Perhaps it is the pioneer spirit in us that wants to buy an acre or more of wild land. Maybe we want to build our dream home, exactly as we’ve envisioned it in our mind’s eye. This means finding a vacant lot in your dream location, perhaps in a new subdivision. Regardless of your motivation, buying land is a complex process. It is much different than purchasing a house. Purchasing land means that you need to think about access, utilities, easements, land-use restrictions. All of these things have been covered when you buy a house.
The initial process is generally the same as when you purchase a house. Decide exactly what you want. You need to have a concrete plan and then find a zone. Once that is settled, narrow the search area. The next step is to spend some time at your city’s planning and zoning department. They will have all the necessary forms that need to be completed, plus they should be able to answer even the most basic of questions. Once you are there, look closely at the county’s long range land-use plan. This will illustrate areas designated for business, residential, agriculture and public use. Public use incorporates parks and schools. The plan will have details about your future neighboring garbage dump or prison.
The employees at planning and zoning should be able to bring up future road improvements. Perhaps you have wondered why homes are built next to major highways. It is likely that the owner did not know the highway would be there when the bought the land 15+ years ago. Now there is no way they can sell.
Now that you have narrowed down a parcel that interests you, determine the property zoning. Your dream house may not be permitted if the zoning does not allow it. Zoning tells us whether we can build on the site.
The next step would be to determine if the land is unrecorded acreage or if it is in a recorded subdivision. You should be able to see the plat plus the restrictions of the subdivisions, if it is in a subdivision. This is universal whether it is in a city or a rural countryside. The modern the plat, the more details it will have. These details may or may not be listed on the restrictions on the subdivisions. This information will tell you if the greenbelt behind your property is your neighbor’s yard or if it is a greenbelt that cannot be disturbed. Also very important is the utility easements that show up on a plat. This means the area won’t be available for construction.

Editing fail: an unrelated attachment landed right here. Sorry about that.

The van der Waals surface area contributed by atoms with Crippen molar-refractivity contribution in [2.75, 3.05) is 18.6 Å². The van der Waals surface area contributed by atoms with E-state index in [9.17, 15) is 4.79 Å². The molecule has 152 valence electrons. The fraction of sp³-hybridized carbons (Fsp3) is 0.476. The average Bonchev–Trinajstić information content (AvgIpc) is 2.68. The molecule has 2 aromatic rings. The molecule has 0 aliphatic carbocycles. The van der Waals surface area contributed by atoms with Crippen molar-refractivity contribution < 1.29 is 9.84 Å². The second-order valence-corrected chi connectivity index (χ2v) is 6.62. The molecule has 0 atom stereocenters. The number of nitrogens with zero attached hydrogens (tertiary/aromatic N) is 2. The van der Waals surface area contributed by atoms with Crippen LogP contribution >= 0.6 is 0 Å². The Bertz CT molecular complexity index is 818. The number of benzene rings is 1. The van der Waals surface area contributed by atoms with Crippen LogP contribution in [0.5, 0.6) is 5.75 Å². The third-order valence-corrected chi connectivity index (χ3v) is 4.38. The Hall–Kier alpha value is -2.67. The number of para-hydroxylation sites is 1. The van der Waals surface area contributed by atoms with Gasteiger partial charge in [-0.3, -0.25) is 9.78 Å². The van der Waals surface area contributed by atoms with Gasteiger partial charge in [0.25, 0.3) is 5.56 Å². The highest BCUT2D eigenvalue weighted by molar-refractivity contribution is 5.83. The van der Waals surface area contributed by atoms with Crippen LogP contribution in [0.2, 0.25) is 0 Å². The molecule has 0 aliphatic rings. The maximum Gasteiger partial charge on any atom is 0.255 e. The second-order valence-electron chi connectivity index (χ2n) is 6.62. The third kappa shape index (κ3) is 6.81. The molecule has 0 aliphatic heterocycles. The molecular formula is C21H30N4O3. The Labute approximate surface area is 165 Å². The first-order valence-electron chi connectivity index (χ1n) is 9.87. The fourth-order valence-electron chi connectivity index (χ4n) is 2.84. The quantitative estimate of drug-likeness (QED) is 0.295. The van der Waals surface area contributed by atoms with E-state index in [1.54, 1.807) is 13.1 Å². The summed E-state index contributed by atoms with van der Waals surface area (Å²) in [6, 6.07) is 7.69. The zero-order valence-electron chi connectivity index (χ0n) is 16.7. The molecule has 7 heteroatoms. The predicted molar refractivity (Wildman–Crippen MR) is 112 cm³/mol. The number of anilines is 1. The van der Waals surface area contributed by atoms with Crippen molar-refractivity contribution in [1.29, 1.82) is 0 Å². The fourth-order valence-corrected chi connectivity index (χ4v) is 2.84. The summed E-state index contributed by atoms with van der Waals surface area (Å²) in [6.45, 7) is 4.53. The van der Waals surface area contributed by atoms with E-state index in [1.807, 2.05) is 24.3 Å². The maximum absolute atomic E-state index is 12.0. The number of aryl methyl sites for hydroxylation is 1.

If it is a subdivision, the restrictions show how much control the property owner has over the property use. These restrictions can cover items such as pets and whether you can park a mobile home or boat in the driveway. Some subdivisions have homeowner’s association fees. The restrictions will state how much the fees are, how often they are paid and what they cover. For instance, most roads in gated communities are owned by the property owners and the maintenance is paid via the homeowner’s association fees. Some homeowner’s associations have voluntary and involuntary memberships. If the particular one in your subdivision is mandatory and you do not pay your fees, you can have a lien put on your property and it can go to foreclosure.
The plat and restrictions will show utilities and road access. It will show if there is municipal water and sewage. If not, you may have to drill a well and install a septic system. This would mean additional thousands of dollars in building costs. Looking at road access helps to determine if you can even access the land. You may need a special vehicle to get to it. It is best to have paved roads or a dedicated easement on your property.
Although the details listed above may seem complex, it is important to take the time to look at all aspects of the property closely. If not, you may be in for a few nasty surprises once you’ve purchased the land. All future land owners should do their due diligence. Once complete, you will have confidence that your piece of land is exactly what you were looking for.